m *= (n+1) did not work for you because the variable in line 3 in your code is num = 1 and not m = 1 like in my code.

Below you can see why the code I put gives the desired result.

def factorial(x):           # x = 4
    m = 1
    for n in range(x):      # range(4) = [0, 1, 2, 3]
        m *= (n+1)
    return m

#   m = 1
#   for 0 in [0, 1, 2, 3]:
#       m *= (n+1) --> m = m * (n+1) --> m = 1 * (0+1) --> m = 1 * 1 --> m = 1

#   m = 1
#   for 1 in [1, 2, 3]:
#       m *= (n+1) --> m = m * (n+1) --> m = 1 * (1+1) --> m = 1 * 2 --> m = 2    

#   m = 2
#   for 2 in [2, 3]:
#       m *= (n+1) --> m = m * (n+1) --> m = 2 * (2+1) --> m = 2 * 3 --> m = 6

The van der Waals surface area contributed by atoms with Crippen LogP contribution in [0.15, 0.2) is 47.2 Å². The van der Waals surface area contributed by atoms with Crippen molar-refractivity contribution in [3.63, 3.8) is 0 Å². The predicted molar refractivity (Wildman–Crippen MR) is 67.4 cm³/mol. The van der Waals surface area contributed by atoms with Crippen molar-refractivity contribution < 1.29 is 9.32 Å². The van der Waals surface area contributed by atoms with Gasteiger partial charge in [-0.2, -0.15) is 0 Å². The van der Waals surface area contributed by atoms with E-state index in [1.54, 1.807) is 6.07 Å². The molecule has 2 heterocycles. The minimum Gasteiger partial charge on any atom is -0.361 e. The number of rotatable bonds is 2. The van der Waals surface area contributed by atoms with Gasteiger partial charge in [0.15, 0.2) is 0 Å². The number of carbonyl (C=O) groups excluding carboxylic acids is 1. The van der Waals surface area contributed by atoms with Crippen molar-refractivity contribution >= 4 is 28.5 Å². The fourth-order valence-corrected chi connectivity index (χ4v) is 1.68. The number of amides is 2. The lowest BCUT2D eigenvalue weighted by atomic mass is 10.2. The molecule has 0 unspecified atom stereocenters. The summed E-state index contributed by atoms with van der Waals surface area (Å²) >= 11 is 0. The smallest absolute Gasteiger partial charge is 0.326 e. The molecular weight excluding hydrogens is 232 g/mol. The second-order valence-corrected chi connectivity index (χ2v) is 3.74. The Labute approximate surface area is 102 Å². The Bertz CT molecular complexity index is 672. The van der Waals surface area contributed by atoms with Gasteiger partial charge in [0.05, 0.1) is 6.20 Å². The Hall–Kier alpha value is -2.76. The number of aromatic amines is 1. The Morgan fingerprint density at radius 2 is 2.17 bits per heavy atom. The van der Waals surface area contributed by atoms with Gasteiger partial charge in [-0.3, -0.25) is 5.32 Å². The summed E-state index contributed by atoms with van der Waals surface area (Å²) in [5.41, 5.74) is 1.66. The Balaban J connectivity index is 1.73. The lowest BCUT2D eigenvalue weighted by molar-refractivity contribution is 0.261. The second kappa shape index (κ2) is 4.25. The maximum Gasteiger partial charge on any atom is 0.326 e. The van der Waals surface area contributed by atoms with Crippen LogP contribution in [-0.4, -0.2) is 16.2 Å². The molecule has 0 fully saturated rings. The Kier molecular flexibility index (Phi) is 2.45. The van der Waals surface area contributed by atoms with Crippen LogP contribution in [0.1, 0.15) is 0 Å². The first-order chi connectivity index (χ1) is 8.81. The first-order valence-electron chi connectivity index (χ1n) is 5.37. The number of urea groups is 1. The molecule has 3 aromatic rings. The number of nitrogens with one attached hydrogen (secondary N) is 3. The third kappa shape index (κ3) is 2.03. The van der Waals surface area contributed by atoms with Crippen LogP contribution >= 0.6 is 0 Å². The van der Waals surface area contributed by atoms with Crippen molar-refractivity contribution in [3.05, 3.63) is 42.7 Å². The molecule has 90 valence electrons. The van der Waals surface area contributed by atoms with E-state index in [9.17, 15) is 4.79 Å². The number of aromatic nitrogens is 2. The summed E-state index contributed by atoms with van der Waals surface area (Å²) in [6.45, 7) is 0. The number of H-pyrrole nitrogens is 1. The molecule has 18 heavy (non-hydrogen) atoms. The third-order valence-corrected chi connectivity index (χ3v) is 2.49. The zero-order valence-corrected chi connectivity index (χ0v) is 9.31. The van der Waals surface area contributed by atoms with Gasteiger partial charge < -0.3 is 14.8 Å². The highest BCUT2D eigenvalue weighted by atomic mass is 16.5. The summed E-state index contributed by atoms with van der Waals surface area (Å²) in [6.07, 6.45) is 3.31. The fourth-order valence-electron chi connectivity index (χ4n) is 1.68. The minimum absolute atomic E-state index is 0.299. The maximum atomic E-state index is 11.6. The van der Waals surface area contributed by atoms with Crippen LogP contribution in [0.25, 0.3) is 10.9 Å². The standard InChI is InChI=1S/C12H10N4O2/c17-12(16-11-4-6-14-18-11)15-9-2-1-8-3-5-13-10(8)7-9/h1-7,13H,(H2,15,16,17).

#   m = 6
#   for 3 in [3]:
#       m *= (n+1) --> m = m * (n+1) --> m = 6 * (3+1) --> m = 6 * 4 --> m = 24
    return m              # return 24

print factorial(4)

#15

Hope it helps!

def factorial(x):
sum=1
for i in range(1,x+1):
sum=sum*i
i=i+1
return sum

n=int(input('insert a number... '))
print factorial(n)


#16

It can become extremely CPU bound to do factorials in a sequential manner.

I created this function a while back to combat the fact that doing sequential multiplication to a given number can take an excessive amount of time.

My Factorial Code:

def factorial(number):
    """
    This function calculates the factorial of the given number.
    Numbers over 1000 can take over 10secs!
    :param number: Number to calculate
    :return: Returns the value of the number calculated
    """